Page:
I have a plot in ggplot which the x axis is the real and y axis is imaginary values of my data. For example:
real = a*cos(b) # 0<a<0.5 0<b<45
imaginary = a*sin(b) # 0<a<0.5 0<b<30
This seems to be more of a maths problem than a programming one. First determine what shape this will trace out (and it is not necessarily true that the coordinates will define a region that can be shaded in, but in this case they do), and then use e.g.
geom_polygon to draw them.
It looks like you want to draw a circle centred at (0, 0) with radius 0.5, and fill it in. (your equation is
real^2 + imaginary^2 = a^2 which describes this circle. The fact that
a goes from 0 to 0.5 just means you want every circle from radius 0 to radius 0.5.
b defines how much of the circle you trace out, but once you hit 2*pi you will get a full circle anyway so going past that doesn't make a difference).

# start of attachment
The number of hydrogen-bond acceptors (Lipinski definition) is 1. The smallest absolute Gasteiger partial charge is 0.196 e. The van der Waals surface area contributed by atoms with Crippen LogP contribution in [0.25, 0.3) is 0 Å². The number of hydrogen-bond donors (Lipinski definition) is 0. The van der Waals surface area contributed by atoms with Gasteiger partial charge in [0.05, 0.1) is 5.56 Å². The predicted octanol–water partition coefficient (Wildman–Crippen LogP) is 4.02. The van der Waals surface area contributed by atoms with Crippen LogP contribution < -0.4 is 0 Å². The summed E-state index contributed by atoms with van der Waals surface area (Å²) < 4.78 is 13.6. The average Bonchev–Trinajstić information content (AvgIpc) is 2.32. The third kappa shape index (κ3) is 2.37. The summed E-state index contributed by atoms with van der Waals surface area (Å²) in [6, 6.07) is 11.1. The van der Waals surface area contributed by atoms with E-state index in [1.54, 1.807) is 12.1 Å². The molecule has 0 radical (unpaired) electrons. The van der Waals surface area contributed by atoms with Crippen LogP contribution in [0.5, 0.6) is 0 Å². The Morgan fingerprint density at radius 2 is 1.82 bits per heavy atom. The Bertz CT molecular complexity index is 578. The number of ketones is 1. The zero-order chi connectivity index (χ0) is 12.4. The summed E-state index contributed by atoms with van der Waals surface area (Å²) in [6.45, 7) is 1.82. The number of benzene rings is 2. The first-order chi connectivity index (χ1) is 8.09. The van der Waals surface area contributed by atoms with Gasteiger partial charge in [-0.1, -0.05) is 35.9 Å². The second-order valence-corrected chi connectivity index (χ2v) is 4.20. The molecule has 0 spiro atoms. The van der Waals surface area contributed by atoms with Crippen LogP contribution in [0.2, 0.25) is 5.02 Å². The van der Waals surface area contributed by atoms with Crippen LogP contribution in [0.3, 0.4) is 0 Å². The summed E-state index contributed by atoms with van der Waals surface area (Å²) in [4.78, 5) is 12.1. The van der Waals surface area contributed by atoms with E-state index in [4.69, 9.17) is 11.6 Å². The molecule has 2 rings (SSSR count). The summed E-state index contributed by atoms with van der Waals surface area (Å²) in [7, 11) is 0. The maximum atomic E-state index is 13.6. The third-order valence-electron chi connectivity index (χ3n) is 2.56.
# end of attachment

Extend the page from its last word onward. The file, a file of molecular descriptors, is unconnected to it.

So you can just make a set of (x, y) coordinates on this circle e.g.
b <- seq(0, 2*pi, by=0.1) # sin/cos are periodic, no point going past 2*pi circ <- data.frame(x=0.5*cos(b), y=0.5*sin(b))
dat=data.frame(x=c(0,0.5,0.7),y=c(0.7,0.5,0.5)) p = ggplot(dat,aes(x,y))+geom_point(size=7)+xlim(0,1)+ylim(0,1)+xlab("real")+ylab("imaginary")
so all you need is
p + geom_polygon(dat=circ)
You can change the colour and so on. Now you'll notice that the circle looks odd in this graph - it's because the x and y limits are restricted from 0 to 1 while the circle covers a range more than this. If you use
ylim ggplot will truncate the data (ie truncate the bits of the polygon causing it to look odd) rather than simply truncating the view window. To fix it, use
coord_cartesian to restrict the axes rather than
ggplot(dat, aes(x, y)) + geom_point(size=7) + coord_cartesian(xlim=c(0, 1), ylim=c(0, 1)) + geom_polygon(dat=circ)